What type of architectural style catches your eye? Do you lean toward the sleek lines of Modern and Contemporary homes? Are you drawn to the details of a Craftsman home? Many people favor the Cape Cod and Modern Farmhouse, two styles that keep gaining popularity and are definitely worth a closer look.
The Cape Cod: Not just beachy
Although the name refers to the peninsula that juts off the east coast of Massachusetts, the Cape Cod house has made its way across the United States, and brings with it a long history.
The Cape Cod architectural style dates back about three centuries, to the early 1700s when settlers arrived from England and formed colonies. The cozy gabled cottages reflected the no-frills lifestyle of those early days. The charm of these homes experienced a boost in popularity in the post-World War II era, emerging like a symbol of the rebirth of Americana.
They’re easily recognizable by such details as the sharply pitched roof and shingle siding. Traditional Capes have left this clapboard siding unpainted, which allows for the classic weathered appearance over time, to a natural gray.
There’s a symmetry to a Cape Cod home style, too. The door is often centered and the windows are evenly and equally placed on either side. A single chimney rises from the center of the home, from the fireplace in the heart of the home that was used for heat. Dormers are a common architectural detail. This option creates a nook to the upstairs rooms (usually bedrooms), which have a slanted ceiling.
Inside, Cape style homes are often built as 1½ stories, due largely to the pitched roof that limits the upstairs space. The second story is usually bedrooms and shared bathrooms.
The first floor of the Cape house is centered around the front entry and staircase. The kitchen and dining room are on one side and the living room is on the other side of the stairway.
The contemporary revival of the Cape Cod architectural style accommodates the desires of today’s homeowners. The open concept, for example, can easily replace the closed rooms that are characteristic of earlier Cape homes. Reducing the steep pitch of the roof is another adaptation, which provides more space on the upper floor.
The Cape Cod’s cottage chic appeals to a wide range of homeowners, and also pairs very well with the architectural detail of the Modern Farmhouse.
Modern Farmhouse homes
There’s a comfortable familiarity that comes with the classic Farmhouse architectural style, like a trip back to simpler times. The front porch is the gathering place for families and friends, or just to relax while watching the activity passing by.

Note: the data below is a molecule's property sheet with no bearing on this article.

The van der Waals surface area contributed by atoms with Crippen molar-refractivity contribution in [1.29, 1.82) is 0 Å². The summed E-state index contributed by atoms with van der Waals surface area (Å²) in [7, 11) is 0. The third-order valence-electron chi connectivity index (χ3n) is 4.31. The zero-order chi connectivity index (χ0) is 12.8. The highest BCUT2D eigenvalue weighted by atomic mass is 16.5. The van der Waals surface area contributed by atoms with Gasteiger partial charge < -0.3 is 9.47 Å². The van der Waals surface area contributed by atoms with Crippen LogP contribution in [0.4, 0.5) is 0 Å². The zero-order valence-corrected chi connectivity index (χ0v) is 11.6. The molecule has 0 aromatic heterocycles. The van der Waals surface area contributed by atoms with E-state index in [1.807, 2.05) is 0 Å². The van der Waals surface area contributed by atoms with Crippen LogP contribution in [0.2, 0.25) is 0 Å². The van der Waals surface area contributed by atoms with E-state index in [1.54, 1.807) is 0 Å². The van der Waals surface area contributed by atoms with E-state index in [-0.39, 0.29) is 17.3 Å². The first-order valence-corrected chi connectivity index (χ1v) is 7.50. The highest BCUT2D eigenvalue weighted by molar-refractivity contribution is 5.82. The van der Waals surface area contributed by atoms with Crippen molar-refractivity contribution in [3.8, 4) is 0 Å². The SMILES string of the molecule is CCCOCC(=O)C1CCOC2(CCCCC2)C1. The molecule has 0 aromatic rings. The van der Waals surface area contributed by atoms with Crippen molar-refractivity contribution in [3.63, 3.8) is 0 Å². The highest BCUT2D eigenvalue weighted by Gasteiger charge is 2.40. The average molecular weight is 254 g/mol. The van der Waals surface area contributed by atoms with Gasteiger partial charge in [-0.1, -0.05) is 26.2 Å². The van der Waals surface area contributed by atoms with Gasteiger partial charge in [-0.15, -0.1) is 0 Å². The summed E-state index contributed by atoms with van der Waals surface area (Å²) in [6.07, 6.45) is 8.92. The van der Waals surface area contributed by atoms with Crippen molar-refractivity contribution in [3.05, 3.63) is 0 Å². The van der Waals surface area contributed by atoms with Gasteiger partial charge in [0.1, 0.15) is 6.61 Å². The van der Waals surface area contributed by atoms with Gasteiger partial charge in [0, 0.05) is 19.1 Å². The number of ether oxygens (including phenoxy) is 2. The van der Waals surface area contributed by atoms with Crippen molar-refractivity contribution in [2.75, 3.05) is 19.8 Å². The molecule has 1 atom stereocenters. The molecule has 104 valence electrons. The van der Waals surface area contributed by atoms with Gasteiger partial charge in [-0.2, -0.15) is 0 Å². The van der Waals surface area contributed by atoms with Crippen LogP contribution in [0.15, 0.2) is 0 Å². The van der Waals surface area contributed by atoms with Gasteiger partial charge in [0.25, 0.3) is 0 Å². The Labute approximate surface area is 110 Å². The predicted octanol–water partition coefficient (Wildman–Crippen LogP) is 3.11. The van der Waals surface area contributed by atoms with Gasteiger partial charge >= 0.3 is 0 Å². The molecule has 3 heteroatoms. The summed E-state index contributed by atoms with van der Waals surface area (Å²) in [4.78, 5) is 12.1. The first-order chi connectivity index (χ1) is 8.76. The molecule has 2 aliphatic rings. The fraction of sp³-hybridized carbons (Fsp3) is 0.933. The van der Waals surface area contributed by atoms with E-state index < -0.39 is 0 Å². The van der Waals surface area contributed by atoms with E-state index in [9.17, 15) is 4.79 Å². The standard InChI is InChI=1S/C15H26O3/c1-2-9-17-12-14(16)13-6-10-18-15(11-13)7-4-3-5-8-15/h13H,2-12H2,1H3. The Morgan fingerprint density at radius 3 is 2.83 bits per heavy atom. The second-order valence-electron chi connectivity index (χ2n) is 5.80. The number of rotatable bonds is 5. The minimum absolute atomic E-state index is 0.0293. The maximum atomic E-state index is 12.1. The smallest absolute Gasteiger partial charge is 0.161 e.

HGTV’s “Fixer Upper” stars, Chip and Joanna Gaines, propelled the current passion for Modern Farmhouse interior decor, transforming rustic to chic, reviving a love for handmade treasures (or those that look like it). The underlying statement is simple comforts. The exterior features the all-important covered porch, along with board-and-batten and/or lap siding. Like the Cape Cod house, the Modern Farmhouse has a steeply pitched roof and can include dormers. Wood accents on the exterior enhance the curb appeal.
Inside the Modern Farmhouse, expect to see wood floors, with wide planks offering an homage to the original style. Wooden beams on the ceiling are a popular detail, too. The kitchen will include a center island, reflecting the workspace that was essential for the busy cook (and still is). The farmhouse sink, one that offers more space than conventional kitchen sinks, is another must-have for a Modern Farmhouse home.
The early farmers were limited to building and furnishing their homes with whatever they had on hand. The constraints sparked their ingenuity, and you’d often see light fixtures made from farm tools and furniture crafted from reclaimed wood. Today’s sliding barn doors are a popular interior detail. From the type and style of barn door to the hardware it slides across, there are so many ways to achieve the appeal of a barn door without compromising your design style.
Both the Cape Cod and the Modern Farmhouse offer the charm of cozy comforts. With their complementary styles, you can combine your favorite details from each home to create the hybrid design you’ve been looking for. If you’re in the Houston or DFW metro area, reach out to us at HistoryMaker Homes to see how we’re crafting homes in this style (and more).
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